The diagnosis of oral cancer should be carried out as soon as possible, since the chances of survival improve considerably with early detection. Firstly, self-examination by the patient and examination at the clinic by a professional is essential. There are also non-invasive diagnostic techniques, such as vital staining and light-based methods. The definitive diagnosis should always be made by incisional or excisional biopsy.
Self-examinations should be carried out after oral hygiene and in front of a mirror under good lighting. Start with your mouth closed and check your lips. Next, hold your lip with your fingertips and turn it outwards, observing it carefully. In this position, inspect the teeth and gums in occlusion with the jaws shut, and then examine the inside of the teeth and gums with jaws open.
Also, in this position, move and examine the inner side of the cheeks. Next, raise the tip of the tongue towards the palate and towards the sides and look at the edges and the lower part—the floor of the mouth. You can assist this by holding the tip of your tongue with your fingers or with some gauze. Then stick your tongue out to observe the top and back and tilt your head back to examine the palate.
Finally, it is recommendable that you feel all the parts of the oral cavity with your fingers, searching for any wounds or sores, changes in colour, red, white or dark spots, and any lumps on the lips and gums, cheeks, tongue, palate or any part of the mouth.
Keep an eye on high risk areas, such as the sides and the underside of the tongue, the floor of the mouth and the hard and soft palate. In case there are lesions that do not heal once the cause has disappeared, and where they have developed over more than two weeks, particular attention should be paid, scheduling a biopsy for definitive diagnosis and/or remission of the lesion.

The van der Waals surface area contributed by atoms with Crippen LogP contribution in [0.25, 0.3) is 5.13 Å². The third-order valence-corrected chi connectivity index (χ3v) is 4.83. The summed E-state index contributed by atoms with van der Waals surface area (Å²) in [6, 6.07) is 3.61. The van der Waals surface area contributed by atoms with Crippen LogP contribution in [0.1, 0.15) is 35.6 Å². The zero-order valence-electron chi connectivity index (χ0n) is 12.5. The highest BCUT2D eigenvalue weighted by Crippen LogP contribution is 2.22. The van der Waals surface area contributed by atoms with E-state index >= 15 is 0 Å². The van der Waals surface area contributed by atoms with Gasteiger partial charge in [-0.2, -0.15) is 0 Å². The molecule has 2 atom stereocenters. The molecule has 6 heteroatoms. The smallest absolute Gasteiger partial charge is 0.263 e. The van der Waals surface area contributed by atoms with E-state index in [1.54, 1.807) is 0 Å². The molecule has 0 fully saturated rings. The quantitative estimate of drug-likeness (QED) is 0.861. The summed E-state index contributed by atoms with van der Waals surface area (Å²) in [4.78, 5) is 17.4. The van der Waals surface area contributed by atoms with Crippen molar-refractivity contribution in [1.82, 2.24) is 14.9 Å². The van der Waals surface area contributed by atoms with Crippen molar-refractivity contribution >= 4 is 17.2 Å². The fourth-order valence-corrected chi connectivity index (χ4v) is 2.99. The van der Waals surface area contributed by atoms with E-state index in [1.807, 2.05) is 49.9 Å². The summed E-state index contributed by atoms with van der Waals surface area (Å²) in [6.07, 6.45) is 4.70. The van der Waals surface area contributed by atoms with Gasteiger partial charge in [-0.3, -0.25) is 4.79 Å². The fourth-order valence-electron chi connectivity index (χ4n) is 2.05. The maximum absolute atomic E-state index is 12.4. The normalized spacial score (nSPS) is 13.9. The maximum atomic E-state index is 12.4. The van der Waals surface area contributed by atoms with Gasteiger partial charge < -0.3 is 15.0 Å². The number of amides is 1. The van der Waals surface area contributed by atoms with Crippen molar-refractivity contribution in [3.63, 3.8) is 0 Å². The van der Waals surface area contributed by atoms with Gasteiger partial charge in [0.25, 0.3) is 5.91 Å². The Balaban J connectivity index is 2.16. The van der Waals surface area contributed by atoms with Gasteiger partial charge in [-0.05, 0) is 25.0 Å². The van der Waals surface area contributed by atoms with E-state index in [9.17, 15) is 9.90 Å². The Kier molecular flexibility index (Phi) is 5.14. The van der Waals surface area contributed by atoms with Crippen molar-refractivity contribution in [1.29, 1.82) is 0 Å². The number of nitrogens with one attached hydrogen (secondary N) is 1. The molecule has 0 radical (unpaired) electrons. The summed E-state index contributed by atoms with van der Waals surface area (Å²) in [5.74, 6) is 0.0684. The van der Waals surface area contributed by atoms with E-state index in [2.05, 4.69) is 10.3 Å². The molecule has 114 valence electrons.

As always, prevention is key to the management of any disease. Since smoking is the main risk factor for this disease, giving up smoking is always recommended. There are pharmacological therapies that may be considered in order to contribute to cutting down or quitting the habit.
However, other measures such as setting up regular oral examinations can be very helpful. During these visits, a professional must connect with the patient, inform them of the risks smoking poses to their oral and general health, and try to motivate the patient through individual counselling.
In this regard, the motivational interview as developed by Miller and Rollnick may be very helpful, as is the AAR programme - Ask, Advise & Refer - which has recently been proposed for the management of these patients. Drinking habits can also be handled in this way. Another very important aspect is diet.
Daily consumption of fruit and vegetables can halve the risk of oral cancer. In addition to the antioxidants present in these foods, dietary fibre, vitamin A and its precursors, vitamins E and C, and folic acid have been identified as having a protective role against oral cancer.
In the foreseeable future, the methods of oral cancer treatment include surgery, radiation therapy, chemotherapy and immunotherapy. In general, treatment in the initial stages should be made through a single technique, either surgery or radiation therapy.
In advanced stages, combined therapies are necessary, generally surgery followed by radiation therapy and chemotherapy. Inoperable tumours are usually treated with combined chemotherapy and radiation therapy. The choice of treatment is made by a multidisciplinary head & neck tumour team, taking into account the stage of the tumour, the patient's general condition and co-morbidities, as well as the patient's wishes.
Controlling the risk factors associated with the onset of oral cancer and the early detection of the candidate lesions can greatly improve the expectations of patient survival, as well as their quality of life.
Periodontist and Medical Advisor at DENTAID